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The July 22, 2009 Total Solar Eclipse in China is the longest total solar eclipse in our lifetime, and the second longest in recorded history, next only to the June 20, 1955 eclipse in Manila.
Totality will last 5 min 8.6 sec in Shanghai and 5 min 27.8 sec in Wuhan. In 1955 totality was 6 min 1.0 sec in Manila and 7 min 6.3 sec in San Pablo, Laguna. The 2009 eclipse will not be surpassed in duration until June 13, 2132.
The solar eclipse that will take place on Wednesday, July 22, 2009 will be a total eclipse of the Sun with a magnitude of 1.080 that will be visible from a narrow corridor through northern India, eastern Nepal, northern Bangladesh, Bhutan, the northern tip of Myanmar, central China and the Pacific Ocean, including the Ryukyu Islands, Marshall Islands and Kiribati. Totality will be visible in many large cities, including Surat, Vadodara, Bhopal, Varanasi, Patna, Dinajpur, Chengdu, Chongqing, Wuhan, Hefei, Hangzhou and Shanghai, as well as over the Three Gorges Dam. A partial eclipse will be seen from the much broader path of the Moon's penumbra, including most of South East Asia (all of China and India) and north-eastern Oceania. The eclipse is part of series 136 in the Saros cycle, similar to record setting Solar eclipse of July 11, 1991.In India Best Location to Watch the Celestial event will be Aryabhatta Study Place Taregana,Bihar []
This solar eclipse is the longest total solar eclipse that will occur in the twenty-first century, and will not be surpassed in duration until June 13, 2132. Totality will last for up to 6 minutes and 39 seconds, with the maximum eclipse occurring in the ocean at 02:35:21 UTC about 100 km south of the Bonin Islands, southeast of Japan. The North Iwo Jima island is the landmass with totality time closest to maximum.
A solar eclipse occurs when the Moon lies between the Sun and Earth, casting its shadow on our planet. Depending on the location of the observer on the Earth’s surface, the observer may see a total solar eclipse, a partial solar eclipse or none at all. If the observer is lucky enough to be located in a position where the moon’s umbra contacts the Earth they will witness a total solar eclipse of the sun. For those in the penumbra of the moon they will witness only a partial solar eclipse. Those outside the locations where the moon’s shadow reaches will witness no eclipse at all. The location on the Earth the observer is located is very important to exactly what kind of eclipse is observed.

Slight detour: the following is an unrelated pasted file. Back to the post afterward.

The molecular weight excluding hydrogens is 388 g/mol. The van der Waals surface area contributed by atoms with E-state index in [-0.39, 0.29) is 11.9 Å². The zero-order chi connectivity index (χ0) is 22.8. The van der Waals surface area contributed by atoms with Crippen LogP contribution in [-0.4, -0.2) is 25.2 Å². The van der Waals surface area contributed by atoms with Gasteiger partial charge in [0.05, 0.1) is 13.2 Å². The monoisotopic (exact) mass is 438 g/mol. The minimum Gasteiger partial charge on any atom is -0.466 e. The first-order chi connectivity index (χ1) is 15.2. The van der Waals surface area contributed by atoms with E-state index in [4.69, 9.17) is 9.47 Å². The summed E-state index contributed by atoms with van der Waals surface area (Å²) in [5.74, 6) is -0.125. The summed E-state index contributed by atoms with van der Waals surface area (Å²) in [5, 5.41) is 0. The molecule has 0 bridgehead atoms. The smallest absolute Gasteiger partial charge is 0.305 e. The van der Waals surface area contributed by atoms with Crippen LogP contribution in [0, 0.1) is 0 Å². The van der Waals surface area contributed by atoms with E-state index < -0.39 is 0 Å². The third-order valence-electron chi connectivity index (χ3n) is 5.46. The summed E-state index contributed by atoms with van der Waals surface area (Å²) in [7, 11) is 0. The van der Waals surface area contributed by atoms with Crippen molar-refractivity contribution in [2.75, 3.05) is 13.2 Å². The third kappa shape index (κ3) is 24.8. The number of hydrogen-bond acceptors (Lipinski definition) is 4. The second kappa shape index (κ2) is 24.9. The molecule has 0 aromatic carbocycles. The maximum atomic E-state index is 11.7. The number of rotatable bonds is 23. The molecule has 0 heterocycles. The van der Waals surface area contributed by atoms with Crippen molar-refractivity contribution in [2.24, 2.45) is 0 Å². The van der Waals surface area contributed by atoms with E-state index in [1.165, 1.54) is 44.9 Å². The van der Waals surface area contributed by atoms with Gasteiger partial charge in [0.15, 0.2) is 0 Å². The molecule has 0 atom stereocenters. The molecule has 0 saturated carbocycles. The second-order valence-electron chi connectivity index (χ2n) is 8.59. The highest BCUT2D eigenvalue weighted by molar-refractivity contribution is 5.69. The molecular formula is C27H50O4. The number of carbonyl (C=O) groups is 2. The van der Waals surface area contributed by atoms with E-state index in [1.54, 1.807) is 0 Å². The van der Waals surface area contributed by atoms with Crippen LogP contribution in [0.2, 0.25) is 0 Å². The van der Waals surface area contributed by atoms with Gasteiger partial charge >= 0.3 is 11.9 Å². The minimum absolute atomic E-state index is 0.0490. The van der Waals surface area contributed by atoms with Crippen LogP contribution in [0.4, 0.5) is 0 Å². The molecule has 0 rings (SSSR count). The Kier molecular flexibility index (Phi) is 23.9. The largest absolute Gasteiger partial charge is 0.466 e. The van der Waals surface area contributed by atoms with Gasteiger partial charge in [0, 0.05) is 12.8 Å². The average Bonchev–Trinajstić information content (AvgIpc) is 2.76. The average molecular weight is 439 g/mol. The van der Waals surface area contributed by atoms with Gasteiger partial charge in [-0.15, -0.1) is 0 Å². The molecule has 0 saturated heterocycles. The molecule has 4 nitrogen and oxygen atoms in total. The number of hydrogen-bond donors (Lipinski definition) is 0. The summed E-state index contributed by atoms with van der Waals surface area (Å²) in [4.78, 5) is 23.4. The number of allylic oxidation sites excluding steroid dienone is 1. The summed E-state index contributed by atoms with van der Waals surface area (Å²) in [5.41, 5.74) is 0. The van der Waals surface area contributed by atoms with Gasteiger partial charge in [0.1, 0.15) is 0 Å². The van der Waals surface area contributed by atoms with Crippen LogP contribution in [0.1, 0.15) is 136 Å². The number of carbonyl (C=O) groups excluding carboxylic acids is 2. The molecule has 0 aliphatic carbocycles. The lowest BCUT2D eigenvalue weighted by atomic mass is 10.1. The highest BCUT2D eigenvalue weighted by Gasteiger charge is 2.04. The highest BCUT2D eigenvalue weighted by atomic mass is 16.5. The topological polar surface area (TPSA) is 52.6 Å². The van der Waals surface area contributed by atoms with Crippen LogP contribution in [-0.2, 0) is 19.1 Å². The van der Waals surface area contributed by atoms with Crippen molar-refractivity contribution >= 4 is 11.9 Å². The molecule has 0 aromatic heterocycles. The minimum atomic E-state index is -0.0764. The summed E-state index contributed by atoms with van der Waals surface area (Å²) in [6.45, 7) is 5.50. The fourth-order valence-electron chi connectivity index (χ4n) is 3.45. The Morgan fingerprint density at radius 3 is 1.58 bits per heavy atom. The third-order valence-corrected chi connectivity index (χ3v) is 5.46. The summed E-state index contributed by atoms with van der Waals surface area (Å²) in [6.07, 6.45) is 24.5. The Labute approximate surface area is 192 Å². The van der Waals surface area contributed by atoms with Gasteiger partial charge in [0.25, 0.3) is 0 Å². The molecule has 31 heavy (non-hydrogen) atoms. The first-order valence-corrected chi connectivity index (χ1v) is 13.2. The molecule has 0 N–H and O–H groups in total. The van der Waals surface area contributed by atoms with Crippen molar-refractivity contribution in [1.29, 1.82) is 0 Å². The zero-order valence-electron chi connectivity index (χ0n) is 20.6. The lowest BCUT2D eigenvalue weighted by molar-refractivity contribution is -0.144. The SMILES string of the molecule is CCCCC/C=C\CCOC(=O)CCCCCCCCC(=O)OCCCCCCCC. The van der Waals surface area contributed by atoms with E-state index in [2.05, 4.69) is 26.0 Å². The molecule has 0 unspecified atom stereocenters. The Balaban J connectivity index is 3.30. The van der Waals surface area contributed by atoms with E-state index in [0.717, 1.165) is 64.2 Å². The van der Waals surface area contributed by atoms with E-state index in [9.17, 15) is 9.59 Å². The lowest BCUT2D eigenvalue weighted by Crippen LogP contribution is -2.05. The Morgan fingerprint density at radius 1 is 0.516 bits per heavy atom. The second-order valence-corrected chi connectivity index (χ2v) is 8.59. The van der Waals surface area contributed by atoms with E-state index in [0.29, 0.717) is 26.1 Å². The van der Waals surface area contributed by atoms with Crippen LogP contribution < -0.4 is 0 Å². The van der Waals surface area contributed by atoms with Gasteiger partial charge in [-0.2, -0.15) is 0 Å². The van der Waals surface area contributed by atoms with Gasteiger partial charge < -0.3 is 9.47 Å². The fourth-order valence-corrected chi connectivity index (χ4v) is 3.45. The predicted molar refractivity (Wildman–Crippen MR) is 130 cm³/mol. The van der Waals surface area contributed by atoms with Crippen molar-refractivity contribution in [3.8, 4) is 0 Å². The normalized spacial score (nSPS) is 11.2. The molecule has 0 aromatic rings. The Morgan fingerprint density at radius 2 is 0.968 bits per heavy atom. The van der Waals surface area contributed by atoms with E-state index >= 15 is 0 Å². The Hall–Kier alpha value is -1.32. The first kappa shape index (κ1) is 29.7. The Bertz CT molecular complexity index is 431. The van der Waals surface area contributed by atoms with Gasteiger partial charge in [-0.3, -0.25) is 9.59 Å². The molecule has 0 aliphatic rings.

Figure 8: During a solar eclipse the moon wanders between the Earth and Sun. A total eclipse occurs for observers on the Earth that fall in the umbra of the moon (if it reaches the Earth's surface). Observers in the penumbra experience a partial eclipse. Observers outside the moon’s shadow do not witness an eclipse.
What does the phase of the Moon need to be? "NEW MOON"
There are, in fact, a few types of solar eclipse.
Fig. 1. Total Eclipse of 2009 July 22. Path of totality begins in eastern India and ends over 2,000 mi south of Hawaii. Greatest eclipse duration is 6m39s, longest of the 21st Century but is still nearly 6m in eastern China. Curved lines adjacent to path of total eclipse show regions of decreasing partial eclipse with eclipse magnitudes from 80% to 0%. Click diagram to enlarge. (Cred. Diagram adapted from Fred Espenak, NASA's GSFC.)
The total solar eclipse of July 22 2009 will be visible across south-east Asia and the western Pacific. This will be a spectacular total eclipse, lasting over 6½ minutes at maximum and visible to millions of people over a path up to 258 km wide.
The total eclipse begins just off the coast of India at 00:51:17 UT on July 22, and ends in Polynesia at 04:19:26 UT on July 22. The maximum eclipse is at 02:35:21 UT on July 22, when the total phase will last a stunning 6 minutes and 39 seconds. The partial eclipse will be visible over south-east Asia, Malaysia, Indonesia and the Pacific between 23:58:19 UT on July 21 and 05:12:25 UT on July 22.
The Bonin Islands are the next to see the eclipse at around 02:28 UT, just before the maximum eclipse. The path width is 258 km, and the total eclipse lasts 6 minutes and 39 seconds on the centreline.
Tides Slow Earth Rotation
As the Earth rotates beneath the tidal bulges, it attempts to drag the bulges along with it. A large amount of friction is produced which slows down the Earth's spin. The day has been getting longer and longer by about 0.0016 seconds each century.